Where Do We Go From Here?
On the eve of Martin Luther King, Jr.’s birthday I am remembering his last few years; his increased emphasis on poverty as well as, a laser focus on economic issues for all Americans.
A Gallup poll in 1963 suggested only 32% of those polled gave King a favorable rating while 63% viewed him less than favorable (Politico, 2017). His second phase of the Civil Rights movement with a focus on economic justice in the realms of “every person…[having]…adequate food, education, housing, a decent job, and income” (The Guardian, 2018) was viewed as controversial from inside and outside the movement.
Fast forward to 2019 in California with a new Governor in town.
With the spirit of the Dr. King’s legacy and the vision to continue empowering Southern California’s African American community, Supervisor Mark Ridley-Thomas and Labor Leader Laphonza Butler formed a transition team of ambassadors including an influential group of elected and appointed officials, clergy, business leaders, philanthropic leaders, educators, labor leaders, and more. This group of ambassadors will present policy priorities to the Governor unique to the SoCal African American community including ending child poverty, reinstating redevelopment, ending homelessness and protecting ObamaCare (Sentinel, 2018).
It is interesting to think that we are advocating for a similar struggle that Dr. King highlighted in his 1963 speech at the March on Washington for Jobs and Freedom. Dr. King professes, “One hundred years…[after slavery]…the Negro lives on a lonely island of poverty in the midst of a vast ocean of material prosperity.”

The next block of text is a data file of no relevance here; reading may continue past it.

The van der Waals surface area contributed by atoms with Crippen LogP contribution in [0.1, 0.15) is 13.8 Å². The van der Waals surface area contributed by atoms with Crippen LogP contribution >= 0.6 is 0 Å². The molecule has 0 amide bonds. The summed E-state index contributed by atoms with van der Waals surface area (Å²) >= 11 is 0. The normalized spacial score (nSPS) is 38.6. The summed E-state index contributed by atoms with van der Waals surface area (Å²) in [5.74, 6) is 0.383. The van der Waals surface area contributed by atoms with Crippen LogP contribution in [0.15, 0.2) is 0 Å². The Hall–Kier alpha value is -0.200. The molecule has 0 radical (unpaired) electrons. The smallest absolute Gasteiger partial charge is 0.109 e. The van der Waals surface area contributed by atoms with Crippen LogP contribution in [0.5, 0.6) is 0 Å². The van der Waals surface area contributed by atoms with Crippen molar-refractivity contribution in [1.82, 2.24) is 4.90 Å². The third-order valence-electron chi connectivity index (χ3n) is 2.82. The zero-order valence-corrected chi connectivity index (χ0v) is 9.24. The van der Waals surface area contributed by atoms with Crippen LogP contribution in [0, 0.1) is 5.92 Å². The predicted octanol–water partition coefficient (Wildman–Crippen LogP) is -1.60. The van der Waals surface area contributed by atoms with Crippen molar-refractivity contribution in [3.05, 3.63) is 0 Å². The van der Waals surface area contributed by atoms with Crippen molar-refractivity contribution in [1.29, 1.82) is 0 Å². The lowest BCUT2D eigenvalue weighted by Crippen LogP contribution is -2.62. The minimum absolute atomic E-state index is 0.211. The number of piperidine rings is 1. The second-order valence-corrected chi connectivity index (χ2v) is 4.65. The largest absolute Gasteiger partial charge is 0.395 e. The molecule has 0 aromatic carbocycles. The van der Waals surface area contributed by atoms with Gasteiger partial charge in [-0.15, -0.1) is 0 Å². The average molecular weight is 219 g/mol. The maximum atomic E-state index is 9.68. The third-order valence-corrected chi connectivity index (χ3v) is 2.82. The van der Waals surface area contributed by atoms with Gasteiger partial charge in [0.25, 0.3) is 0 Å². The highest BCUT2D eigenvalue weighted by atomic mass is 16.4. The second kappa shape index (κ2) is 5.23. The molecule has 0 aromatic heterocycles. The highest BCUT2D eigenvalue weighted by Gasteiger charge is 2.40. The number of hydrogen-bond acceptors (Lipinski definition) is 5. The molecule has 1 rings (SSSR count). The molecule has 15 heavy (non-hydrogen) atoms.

According to the Public Policy Institute of California, in 2018 46% of California’s children were poor or near poor. In 2015, CA held the highest rate of unsheltered people (64%) (CA Senate FAct Sheet, 2015). As of 2017, approximately 3 million Californians were uninsured (CA Healthcare Foundation, 2017). Lastly, we are in a housing crisis and in need of over 3 million new homes to stay in demand of California’s growing population (Politico, 2018).
Where do we go from here?
We continue to fight for economic justice. Like King, we require “a land where men will not take necessities to give luxuries to a few.” Everyone deserves to have their beyond basic needs met with quality healthcare, a decent place to reside, and a job that pays above minimum wage and meets basic needs.
I look forward to the work of the transition team ambassadors and their commitment to push policy priorities for the betterment of the African American community.